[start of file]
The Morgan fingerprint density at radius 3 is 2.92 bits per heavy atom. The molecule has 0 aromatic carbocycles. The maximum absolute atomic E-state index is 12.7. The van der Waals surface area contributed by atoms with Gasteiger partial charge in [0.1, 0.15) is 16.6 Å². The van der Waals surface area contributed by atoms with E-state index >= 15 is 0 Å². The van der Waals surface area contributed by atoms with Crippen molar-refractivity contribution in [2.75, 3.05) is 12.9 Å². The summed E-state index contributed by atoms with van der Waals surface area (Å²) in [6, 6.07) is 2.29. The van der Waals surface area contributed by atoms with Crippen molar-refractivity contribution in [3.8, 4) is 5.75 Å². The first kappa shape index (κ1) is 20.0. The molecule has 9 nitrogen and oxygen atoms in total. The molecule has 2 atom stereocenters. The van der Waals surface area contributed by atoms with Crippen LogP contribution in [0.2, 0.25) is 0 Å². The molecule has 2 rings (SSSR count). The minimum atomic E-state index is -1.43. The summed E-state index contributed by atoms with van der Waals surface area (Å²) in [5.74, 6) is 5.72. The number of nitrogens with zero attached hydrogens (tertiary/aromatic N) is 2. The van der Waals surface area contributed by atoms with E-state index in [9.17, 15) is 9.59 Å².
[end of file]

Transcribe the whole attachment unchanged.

The Morgan fingerprint density at radius 3 is 2.92 bits per heavy atom. The molecule has 0 aromatic carbocycles. The maximum absolute atomic E-state index is 12.7. The van der Waals surface area contributed by atoms with Gasteiger partial charge in [0.1, 0.15) is 16.6 Å². The van der Waals surface area contributed by atoms with E-state index >= 15 is 0 Å². The van der Waals surface area contributed by atoms with Crippen molar-refractivity contribution in [2.75, 3.05) is 12.9 Å². The summed E-state index contributed by atoms with van der Waals surface area (Å²) in [6, 6.07) is 2.29. The van der Waals surface area contributed by atoms with Crippen molar-refractivity contribution in [3.8, 4) is 5.75 Å². The first kappa shape index (κ1) is 20.0. The molecule has 9 nitrogen and oxygen atoms in total. The molecule has 2 atom stereocenters. The van der Waals surface area contributed by atoms with Crippen LogP contribution in [0.2, 0.25) is 0 Å². The molecule has 2 rings (SSSR count). The minimum atomic E-state index is -1.43. The summed E-state index contributed by atoms with van der Waals surface area (Å²) in [5.74, 6) is 5.72. The number of nitrogens with zero attached hydrogens (tertiary/aromatic N) is 2. The van der Waals surface area contributed by atoms with E-state index in [9.17, 15) is 9.59 Å².